The disorder is a disfigurement of sorts, but unlike clearly physical injuries such as tissue damage or lost limbs, doctors haven’t had the equipment to scan for PTSD.
With help from dozens of Canadian Forces soldiers who have seen combat action in Afghanistan, researchers at the Hospital for Sick Children in Toronto have used neuroimaging and analysis software to create a picture of PTSD.
The results offer hope for a tool that could take the guesswork out of a diagnosis that currently relies on self-reporting of emotional and psychological conditions. And it fuels excitement – and some skepticism – around the possibility of locating a biomarker for a psychiatric injury or illness.
The enterprising research began when Pang Shek, senior scientist at Defence Research and Development Canada (an arm of the Department of National Defence), conceived the idea of using magnetoencephalography technology to assess PTSD and mild traumatic brain injury (mTBI). He helped secure funding and put together a team of researchers from SickKids, the Canadian Forces Health Services and the United States Veterans Affairs Medical Center.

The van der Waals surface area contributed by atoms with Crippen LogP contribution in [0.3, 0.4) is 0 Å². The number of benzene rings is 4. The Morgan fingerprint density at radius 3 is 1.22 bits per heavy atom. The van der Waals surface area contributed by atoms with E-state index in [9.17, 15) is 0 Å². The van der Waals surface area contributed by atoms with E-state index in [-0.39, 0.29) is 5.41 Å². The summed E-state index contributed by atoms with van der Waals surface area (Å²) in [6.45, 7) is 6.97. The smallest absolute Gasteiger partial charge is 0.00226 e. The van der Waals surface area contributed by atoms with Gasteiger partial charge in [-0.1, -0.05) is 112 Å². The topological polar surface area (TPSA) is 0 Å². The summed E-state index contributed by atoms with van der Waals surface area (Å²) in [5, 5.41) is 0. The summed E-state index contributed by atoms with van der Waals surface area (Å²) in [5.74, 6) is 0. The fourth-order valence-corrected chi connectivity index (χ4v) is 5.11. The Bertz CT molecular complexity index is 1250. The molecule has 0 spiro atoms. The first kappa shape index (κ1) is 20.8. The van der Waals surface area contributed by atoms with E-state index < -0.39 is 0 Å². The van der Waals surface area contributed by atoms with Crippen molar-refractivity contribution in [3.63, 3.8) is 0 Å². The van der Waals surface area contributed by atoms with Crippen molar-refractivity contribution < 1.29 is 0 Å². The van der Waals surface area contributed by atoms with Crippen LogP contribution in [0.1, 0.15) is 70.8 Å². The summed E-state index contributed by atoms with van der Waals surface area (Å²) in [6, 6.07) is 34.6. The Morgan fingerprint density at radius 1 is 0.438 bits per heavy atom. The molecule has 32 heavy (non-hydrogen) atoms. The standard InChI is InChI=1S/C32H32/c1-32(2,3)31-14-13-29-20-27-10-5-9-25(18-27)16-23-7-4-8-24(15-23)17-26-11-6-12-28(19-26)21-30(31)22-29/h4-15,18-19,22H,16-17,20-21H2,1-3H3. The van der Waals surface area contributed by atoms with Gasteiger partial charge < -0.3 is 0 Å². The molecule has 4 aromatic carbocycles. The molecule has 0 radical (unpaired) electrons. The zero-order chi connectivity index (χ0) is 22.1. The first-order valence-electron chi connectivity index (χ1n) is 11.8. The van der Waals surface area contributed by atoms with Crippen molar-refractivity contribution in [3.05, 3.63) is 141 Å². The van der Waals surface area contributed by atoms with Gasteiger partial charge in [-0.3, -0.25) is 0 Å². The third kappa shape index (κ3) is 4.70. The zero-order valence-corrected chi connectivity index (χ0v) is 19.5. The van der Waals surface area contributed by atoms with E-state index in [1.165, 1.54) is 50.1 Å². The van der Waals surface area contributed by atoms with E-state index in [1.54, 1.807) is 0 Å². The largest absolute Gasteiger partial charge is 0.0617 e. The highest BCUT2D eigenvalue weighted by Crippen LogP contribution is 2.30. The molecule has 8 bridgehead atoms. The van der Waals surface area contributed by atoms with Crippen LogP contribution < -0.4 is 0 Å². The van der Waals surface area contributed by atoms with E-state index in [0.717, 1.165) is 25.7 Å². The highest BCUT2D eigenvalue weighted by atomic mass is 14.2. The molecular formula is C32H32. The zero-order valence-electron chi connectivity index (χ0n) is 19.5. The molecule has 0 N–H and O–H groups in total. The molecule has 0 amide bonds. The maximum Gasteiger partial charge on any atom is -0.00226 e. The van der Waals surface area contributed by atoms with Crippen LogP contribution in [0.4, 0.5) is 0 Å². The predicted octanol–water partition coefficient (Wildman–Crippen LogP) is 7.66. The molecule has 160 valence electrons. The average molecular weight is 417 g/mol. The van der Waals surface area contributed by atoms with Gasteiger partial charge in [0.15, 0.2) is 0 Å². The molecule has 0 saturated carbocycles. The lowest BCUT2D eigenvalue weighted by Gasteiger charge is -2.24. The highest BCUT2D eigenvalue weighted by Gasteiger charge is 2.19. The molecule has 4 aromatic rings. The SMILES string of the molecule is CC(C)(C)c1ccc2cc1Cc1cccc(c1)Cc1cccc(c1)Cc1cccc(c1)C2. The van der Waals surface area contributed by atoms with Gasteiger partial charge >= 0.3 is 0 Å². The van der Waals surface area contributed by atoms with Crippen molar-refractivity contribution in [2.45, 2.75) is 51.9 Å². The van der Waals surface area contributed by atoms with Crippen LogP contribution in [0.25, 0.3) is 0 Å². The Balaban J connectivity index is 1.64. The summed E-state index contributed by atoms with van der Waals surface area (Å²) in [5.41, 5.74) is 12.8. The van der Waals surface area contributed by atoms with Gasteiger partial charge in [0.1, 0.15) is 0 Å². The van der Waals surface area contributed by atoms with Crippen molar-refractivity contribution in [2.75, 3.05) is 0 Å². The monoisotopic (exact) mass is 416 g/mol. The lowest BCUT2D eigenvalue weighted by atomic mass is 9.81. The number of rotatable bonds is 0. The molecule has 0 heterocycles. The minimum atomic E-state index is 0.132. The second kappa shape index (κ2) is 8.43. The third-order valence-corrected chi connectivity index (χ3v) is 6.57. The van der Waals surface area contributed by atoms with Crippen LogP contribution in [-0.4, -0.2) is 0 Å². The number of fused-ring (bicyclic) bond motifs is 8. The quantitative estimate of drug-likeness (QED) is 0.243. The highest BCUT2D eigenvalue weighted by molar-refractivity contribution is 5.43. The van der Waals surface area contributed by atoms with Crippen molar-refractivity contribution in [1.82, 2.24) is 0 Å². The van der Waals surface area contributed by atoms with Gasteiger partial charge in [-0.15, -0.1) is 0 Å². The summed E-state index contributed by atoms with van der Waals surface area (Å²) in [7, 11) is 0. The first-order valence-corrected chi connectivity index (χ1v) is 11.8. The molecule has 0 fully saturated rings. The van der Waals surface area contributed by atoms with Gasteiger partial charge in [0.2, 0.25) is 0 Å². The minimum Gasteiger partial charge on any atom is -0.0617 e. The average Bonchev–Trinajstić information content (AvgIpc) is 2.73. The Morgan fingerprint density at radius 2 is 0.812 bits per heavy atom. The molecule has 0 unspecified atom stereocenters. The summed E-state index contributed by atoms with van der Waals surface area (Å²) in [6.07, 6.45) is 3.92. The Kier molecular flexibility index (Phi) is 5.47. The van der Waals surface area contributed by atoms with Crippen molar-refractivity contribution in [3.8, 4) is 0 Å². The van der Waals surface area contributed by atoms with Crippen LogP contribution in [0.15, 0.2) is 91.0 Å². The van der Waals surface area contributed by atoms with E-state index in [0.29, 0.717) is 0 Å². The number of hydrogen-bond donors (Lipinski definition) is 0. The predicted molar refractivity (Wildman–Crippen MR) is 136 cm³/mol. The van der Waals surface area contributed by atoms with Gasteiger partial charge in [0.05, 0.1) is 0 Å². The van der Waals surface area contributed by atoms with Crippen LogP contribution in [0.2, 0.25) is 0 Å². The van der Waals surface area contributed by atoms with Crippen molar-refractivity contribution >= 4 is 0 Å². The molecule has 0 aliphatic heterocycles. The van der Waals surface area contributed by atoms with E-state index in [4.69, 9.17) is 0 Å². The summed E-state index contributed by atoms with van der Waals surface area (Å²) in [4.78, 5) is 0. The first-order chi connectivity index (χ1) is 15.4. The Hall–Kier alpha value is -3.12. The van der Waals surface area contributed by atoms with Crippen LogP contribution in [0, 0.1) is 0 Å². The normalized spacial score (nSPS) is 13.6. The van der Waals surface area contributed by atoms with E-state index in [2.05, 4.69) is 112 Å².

Dr. Paul Sedge, clinical leader for mental health at the Canadian Forces Operational Trauma and Stress Support Centre in Ottawa, personally recruited 50 soldiers under the age of 40, 25 of whom had a PTSD diagnosis and 25 of whom did not, for the brain-imaging experiment.
The men were shown combat-related words and images to test their speed of information processing and memory recall. Then a magnetoencephalography (MEG) machine, a sophisticated neuroimaging tool that looks like an old-fashioned, salon-style hair dryer, measured their responses to stimuli.